Nygren is pointing out a very obvious contradiction: blaming the previous administration while proposing absolutely nothing to remedy a problem impacting thousands of Wisconsinites.
3. The Public Service Commission (PSC) proposes doubling a tax on utilities. Currently utilities must spend 1.2% of their operating revenue on the Focus on the Energy program, which funds incentives for “residents and businesses to install cost-effective energy efficiency and renewable energy projects.” The PSC wants to double this to 2.4%, which the PSC acknowledges would represent an increase of $100 million per year in expenses for utilities and a corresponding rate increase for all of us – the consumers.
This comes at a time when the industry is dealing with an economic downturn –businesses and people cannot pay their bills and the PSC has a moratorium in place preventing utility shutoffs on those behind in paying their bills.
Wisconsin Manufacturers & Commerce Executive Vice President of Government Relations Scott Manley has come out opposed to the hike, labeling it an “energy tax.” Ellen Nowak, the only appointee by a Republican, told the Wisconsin State Journal that the move would “serve as an upward driver on rates” and raised concerns over the timing:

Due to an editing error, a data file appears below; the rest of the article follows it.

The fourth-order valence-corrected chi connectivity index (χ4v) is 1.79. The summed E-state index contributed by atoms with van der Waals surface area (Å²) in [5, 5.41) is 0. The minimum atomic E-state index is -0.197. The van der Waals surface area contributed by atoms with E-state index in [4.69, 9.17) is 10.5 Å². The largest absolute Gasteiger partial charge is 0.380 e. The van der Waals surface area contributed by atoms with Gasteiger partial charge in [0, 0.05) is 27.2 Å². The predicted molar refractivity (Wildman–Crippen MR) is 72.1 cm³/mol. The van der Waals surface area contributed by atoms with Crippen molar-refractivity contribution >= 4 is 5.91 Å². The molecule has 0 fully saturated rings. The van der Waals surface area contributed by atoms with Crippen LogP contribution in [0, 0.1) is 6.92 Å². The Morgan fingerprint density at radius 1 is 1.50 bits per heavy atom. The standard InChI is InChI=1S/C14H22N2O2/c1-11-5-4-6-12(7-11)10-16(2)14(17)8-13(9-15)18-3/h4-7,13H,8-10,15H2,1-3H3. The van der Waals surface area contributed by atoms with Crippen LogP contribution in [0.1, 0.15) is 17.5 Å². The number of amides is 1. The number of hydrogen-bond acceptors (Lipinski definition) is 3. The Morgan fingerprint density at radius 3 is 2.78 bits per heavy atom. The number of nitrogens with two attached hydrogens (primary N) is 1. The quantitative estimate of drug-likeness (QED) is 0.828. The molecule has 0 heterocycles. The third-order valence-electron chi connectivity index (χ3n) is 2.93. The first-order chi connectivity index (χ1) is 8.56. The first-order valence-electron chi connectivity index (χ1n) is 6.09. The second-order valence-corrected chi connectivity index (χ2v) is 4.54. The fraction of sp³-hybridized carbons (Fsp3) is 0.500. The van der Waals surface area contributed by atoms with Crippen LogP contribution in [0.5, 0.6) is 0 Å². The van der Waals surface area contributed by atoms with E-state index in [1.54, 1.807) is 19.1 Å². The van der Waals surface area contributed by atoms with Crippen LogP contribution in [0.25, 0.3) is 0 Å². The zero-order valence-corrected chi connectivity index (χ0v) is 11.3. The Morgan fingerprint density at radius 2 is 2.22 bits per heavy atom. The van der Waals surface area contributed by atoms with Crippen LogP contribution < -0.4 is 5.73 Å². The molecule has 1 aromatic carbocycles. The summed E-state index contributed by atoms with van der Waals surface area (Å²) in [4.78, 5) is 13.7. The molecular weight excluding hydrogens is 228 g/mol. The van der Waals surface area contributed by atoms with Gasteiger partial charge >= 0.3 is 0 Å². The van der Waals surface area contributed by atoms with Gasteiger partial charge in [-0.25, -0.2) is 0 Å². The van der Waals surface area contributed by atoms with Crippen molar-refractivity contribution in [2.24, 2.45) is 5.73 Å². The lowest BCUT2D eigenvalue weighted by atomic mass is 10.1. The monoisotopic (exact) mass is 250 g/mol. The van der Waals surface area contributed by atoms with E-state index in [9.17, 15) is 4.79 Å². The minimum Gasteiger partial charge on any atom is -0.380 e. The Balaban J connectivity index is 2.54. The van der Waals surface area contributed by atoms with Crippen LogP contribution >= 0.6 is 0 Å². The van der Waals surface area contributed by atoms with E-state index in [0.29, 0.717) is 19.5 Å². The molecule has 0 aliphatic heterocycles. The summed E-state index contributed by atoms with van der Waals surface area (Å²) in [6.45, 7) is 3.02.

“At a time when businesses are closing and families are struggling, asking for a guaranteed rate increase is irresponsible, particularly when the majority on the Commission has voted to continue a moratorium on disconnections for nonpayment for any reason.”
4. Rolling back fraud, double-dipping prevention in Social Security Disability Insurance (SSDI). SSDI is a state/federal government program meant to give financial assistance to people who are disabled and no longer able to participate in the workforce. This is separate from unemployment insurance. Because while SSDI is for those who cannot work, unemployment insurance is for those who can work but cannot find a job. This reasoning is why in 2013, the legislature and Governor Scott Walker passed a law to separate SSDI from unemployment insurance and prevent double-dipping into both programs.